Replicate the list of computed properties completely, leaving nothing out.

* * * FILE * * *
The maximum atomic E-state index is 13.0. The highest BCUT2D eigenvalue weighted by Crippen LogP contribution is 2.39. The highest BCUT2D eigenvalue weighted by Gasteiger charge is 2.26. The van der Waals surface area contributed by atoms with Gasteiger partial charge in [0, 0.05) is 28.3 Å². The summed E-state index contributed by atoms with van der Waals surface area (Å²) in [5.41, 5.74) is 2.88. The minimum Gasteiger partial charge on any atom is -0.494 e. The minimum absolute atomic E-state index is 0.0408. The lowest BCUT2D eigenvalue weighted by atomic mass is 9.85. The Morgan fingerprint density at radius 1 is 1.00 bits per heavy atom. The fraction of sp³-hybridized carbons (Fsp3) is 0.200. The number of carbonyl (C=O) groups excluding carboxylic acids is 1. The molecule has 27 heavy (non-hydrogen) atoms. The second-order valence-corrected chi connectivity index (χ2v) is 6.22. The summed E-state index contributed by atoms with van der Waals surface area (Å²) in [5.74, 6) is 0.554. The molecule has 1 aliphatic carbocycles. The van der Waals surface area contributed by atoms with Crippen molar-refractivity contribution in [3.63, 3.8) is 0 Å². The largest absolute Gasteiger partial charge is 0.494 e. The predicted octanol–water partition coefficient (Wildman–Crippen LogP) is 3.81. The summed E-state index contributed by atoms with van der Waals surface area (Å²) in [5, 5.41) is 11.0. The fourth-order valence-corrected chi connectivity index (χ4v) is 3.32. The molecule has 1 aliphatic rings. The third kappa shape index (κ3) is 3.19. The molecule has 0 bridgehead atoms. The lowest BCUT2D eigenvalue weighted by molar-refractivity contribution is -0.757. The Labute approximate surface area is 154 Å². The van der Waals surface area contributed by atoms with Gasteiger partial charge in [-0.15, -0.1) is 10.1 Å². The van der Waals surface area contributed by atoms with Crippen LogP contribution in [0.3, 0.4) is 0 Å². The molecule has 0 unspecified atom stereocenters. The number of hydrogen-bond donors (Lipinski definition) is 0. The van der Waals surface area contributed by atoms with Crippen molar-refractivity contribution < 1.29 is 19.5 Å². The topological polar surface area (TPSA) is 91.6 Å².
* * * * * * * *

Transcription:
The maximum atomic E-state index is 13.0. The highest BCUT2D eigenvalue weighted by Crippen LogP contribution is 2.39. The highest BCUT2D eigenvalue weighted by Gasteiger charge is 2.26. The van der Waals surface area contributed by atoms with Gasteiger partial charge in [0, 0.05) is 28.3 Å². The summed E-state index contributed by atoms with van der Waals surface area (Å²) in [5.41, 5.74) is 2.88. The minimum Gasteiger partial charge on any atom is -0.494 e. The minimum absolute atomic E-state index is 0.0408. The lowest BCUT2D eigenvalue weighted by atomic mass is 9.85. The Morgan fingerprint density at radius 1 is 1.00 bits per heavy atom. The fraction of sp³-hybridized carbons (Fsp3) is 0.200. The number of carbonyl (C=O) groups excluding carboxylic acids is 1. The molecule has 27 heavy (non-hydrogen) atoms. The second-order valence-corrected chi connectivity index (χ2v) is 6.22. The summed E-state index contributed by atoms with van der Waals surface area (Å²) in [5.74, 6) is 0.554. The molecule has 1 aliphatic carbocycles. The van der Waals surface area contributed by atoms with Crippen molar-refractivity contribution in [3.63, 3.8) is 0 Å². The largest absolute Gasteiger partial charge is 0.494 e. The predicted octanol–water partition coefficient (Wildman–Crippen LogP) is 3.81. The summed E-state index contributed by atoms with van der Waals surface area (Å²) in [5, 5.41) is 11.0. The fourth-order valence-corrected chi connectivity index (χ4v) is 3.32. The molecule has 1 aliphatic rings. The third kappa shape index (κ3) is 3.19. The molecule has 0 bridgehead atoms. The lowest BCUT2D eigenvalue weighted by molar-refractivity contribution is -0.757. The Labute approximate surface area is 154 Å². The van der Waals surface area contributed by atoms with Gasteiger partial charge in [-0.15, -0.1) is 10.1 Å². The van der Waals surface area contributed by atoms with Crippen LogP contribution in [0.3, 0.4) is 0 Å². The molecule has 0 unspecified atom stereocenters. The number of hydrogen-bond donors (Lipinski definition) is 0. The van der Waals surface area contributed by atoms with Crippen molar-refractivity contribution < 1.29 is 19.5 Å². The topological polar surface area (TPSA) is 91.6 Å².